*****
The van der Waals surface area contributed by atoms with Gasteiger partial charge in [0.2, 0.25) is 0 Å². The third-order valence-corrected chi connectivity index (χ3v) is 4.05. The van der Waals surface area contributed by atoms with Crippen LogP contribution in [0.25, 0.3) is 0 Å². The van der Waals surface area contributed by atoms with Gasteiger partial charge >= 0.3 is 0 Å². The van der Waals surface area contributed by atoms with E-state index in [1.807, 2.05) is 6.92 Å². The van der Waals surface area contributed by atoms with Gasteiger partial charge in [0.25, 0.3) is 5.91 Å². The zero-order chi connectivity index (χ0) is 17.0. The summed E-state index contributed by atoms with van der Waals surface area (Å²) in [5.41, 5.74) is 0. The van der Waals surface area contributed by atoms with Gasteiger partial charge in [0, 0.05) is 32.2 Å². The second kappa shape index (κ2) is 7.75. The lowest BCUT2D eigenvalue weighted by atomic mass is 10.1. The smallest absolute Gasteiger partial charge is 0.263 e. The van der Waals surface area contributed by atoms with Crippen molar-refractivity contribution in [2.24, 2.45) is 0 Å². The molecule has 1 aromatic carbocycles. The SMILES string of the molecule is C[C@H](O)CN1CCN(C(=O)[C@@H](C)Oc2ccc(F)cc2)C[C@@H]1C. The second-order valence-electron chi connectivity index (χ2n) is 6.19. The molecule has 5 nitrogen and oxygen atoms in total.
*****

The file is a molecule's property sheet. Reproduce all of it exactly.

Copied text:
The van der Waals surface area contributed by atoms with Gasteiger partial charge in [0.2, 0.25) is 0 Å². The third-order valence-corrected chi connectivity index (χ3v) is 4.05. The van der Waals surface area contributed by atoms with Crippen LogP contribution in [0.25, 0.3) is 0 Å². The van der Waals surface area contributed by atoms with Gasteiger partial charge >= 0.3 is 0 Å². The van der Waals surface area contributed by atoms with E-state index in [1.807, 2.05) is 6.92 Å². The van der Waals surface area contributed by atoms with Gasteiger partial charge in [0.25, 0.3) is 5.91 Å². The zero-order chi connectivity index (χ0) is 17.0. The summed E-state index contributed by atoms with van der Waals surface area (Å²) in [5.41, 5.74) is 0. The van der Waals surface area contributed by atoms with Gasteiger partial charge in [0, 0.05) is 32.2 Å². The second kappa shape index (κ2) is 7.75. The lowest BCUT2D eigenvalue weighted by atomic mass is 10.1. The smallest absolute Gasteiger partial charge is 0.263 e. The van der Waals surface area contributed by atoms with Crippen molar-refractivity contribution in [2.24, 2.45) is 0 Å². The molecule has 1 aromatic carbocycles. The SMILES string of the molecule is C[C@H](O)CN1CCN(C(=O)[C@@H](C)Oc2ccc(F)cc2)C[C@@H]1C. The second-order valence-electron chi connectivity index (χ2n) is 6.19. The molecule has 5 nitrogen and oxygen atoms in total.